Órfhlaith Foyle was born in Nigeria to Irish missionary parents. She now lives in Galway, Ireland. Published works include Somewhere in Minnesota (2011), Red Riding Hood's Dilemma, a poetry collection (2010), Belios, a novel (2005), and Revenge, an anthology of poetry and short fiction (2005).

Short Story Collections

Somewhere In Minnesota
(Arlen House, 2011)

reviewed by Maura O'Neill

Revenge (Arlen House, 2005)

Interview with Òrfhlaith Foyle

The Short Review: How long did it take you to write all the stories in your collection?

Òrfhlaith Foyle: Well, I wrote a few of them a few years ago and they were published in Revenge (Arlen House), an anthology of my poetry and short fiction. The rest I wrote within the past year and a half.

TSR: Did you have a collection in mind when you were writing them?

OF: No, not really. I just wanted to write them. Then Alan Hayes from Arlen House asked me if by any chance I had some stories. It was just an ordinary conversation and by the end of it, I had a collection to finish!

TSR: How did you choose which stories to include and in what order?

OF: I didn't have to choose really. They more or less all have similar questions and feelings in their stories. I was slightly perturbed as to how violent and dark they are....but the characters also long for love...and they were the only stories I could write. As to why – well, I suppose I have answered that one in the previous sentence but I remember having a conversation with a man who admired my work. I joked and said that my mother would like me to write more like Jane Austen and he said, "Ah well – don't worry...there's still time." I'm not Jane Austen.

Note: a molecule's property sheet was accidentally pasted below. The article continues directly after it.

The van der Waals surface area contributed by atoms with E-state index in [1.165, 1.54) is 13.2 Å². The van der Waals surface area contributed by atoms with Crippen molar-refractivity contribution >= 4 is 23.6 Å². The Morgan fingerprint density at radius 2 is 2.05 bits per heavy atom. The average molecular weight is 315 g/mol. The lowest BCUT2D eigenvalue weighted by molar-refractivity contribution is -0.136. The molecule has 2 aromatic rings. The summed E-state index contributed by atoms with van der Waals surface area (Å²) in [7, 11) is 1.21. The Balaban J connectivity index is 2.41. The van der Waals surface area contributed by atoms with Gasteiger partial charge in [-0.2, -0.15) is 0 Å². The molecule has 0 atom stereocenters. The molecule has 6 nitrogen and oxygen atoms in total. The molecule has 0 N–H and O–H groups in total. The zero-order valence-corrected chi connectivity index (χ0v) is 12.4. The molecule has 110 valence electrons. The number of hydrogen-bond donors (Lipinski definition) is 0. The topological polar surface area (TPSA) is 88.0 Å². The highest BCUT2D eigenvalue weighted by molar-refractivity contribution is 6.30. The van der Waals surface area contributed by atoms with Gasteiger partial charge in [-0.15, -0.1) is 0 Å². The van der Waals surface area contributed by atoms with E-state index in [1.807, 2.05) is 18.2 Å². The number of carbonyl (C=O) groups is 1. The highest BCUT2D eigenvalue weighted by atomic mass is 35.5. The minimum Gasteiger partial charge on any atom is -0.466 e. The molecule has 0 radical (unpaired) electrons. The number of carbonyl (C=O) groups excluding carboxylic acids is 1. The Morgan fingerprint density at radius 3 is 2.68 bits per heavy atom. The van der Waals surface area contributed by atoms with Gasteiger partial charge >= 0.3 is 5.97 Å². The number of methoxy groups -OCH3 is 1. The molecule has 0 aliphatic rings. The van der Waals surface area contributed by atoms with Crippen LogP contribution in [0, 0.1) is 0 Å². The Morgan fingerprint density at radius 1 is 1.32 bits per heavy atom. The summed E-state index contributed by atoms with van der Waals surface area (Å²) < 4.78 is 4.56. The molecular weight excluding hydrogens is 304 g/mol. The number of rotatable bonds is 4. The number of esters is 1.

TSR: What does the word "story" mean to you?

OF: It means a way of making sense of things or at least finding some way to understand how the world works and how people make the choices they make in order to live their lives. That's why I read stories growing up. Reading a story is never an escape from life. It just brings you in further.

TSR: Do you have a reader in mind when you write stories?

OF:  No, I just have the story in mind...the character that is telling the story, and if I am not "seeing" that character or in some way experiencing his/her life through the story....then the story doesn't work for me.

TSR: Is there anything you'd like to ask someone who has read your collection, anything at all?

OF: Would you prefer Jane Austen? Joke, sorry. I gave a reading recently to very few people and one of them told me "I hate your story" – The Secret Life of Madame Defarge - . I didn't ask her why. People aren't afraid to tell you if they hate or love your work. It's harder for me to ask so I never do....but if I had to, absolutely had to...I'd ask "What do you feel after you read a story of mine?"

TSR: How does it feel knowing that people are buying your book?

OF: SSometimes surprised but always happy.

TSR: What are you working on now?

OF:  A couple of stories and my novel.

TSR: What are the three most recent short story collections you've read?

OF I'm actually still reading them. Essential Stories, V.S.Pritchett. A Good Man Is Hard To Find, Flannery O' Connor. This Isn't The Sort of Thing That Happens To Someone Like You, Jon McGregor.
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Find out what other authors, from Aimee Bender to Sana Krasikov, said about their collections, what the word "story" means to them, and how it feels to know that people are buying your books! More interviews >>>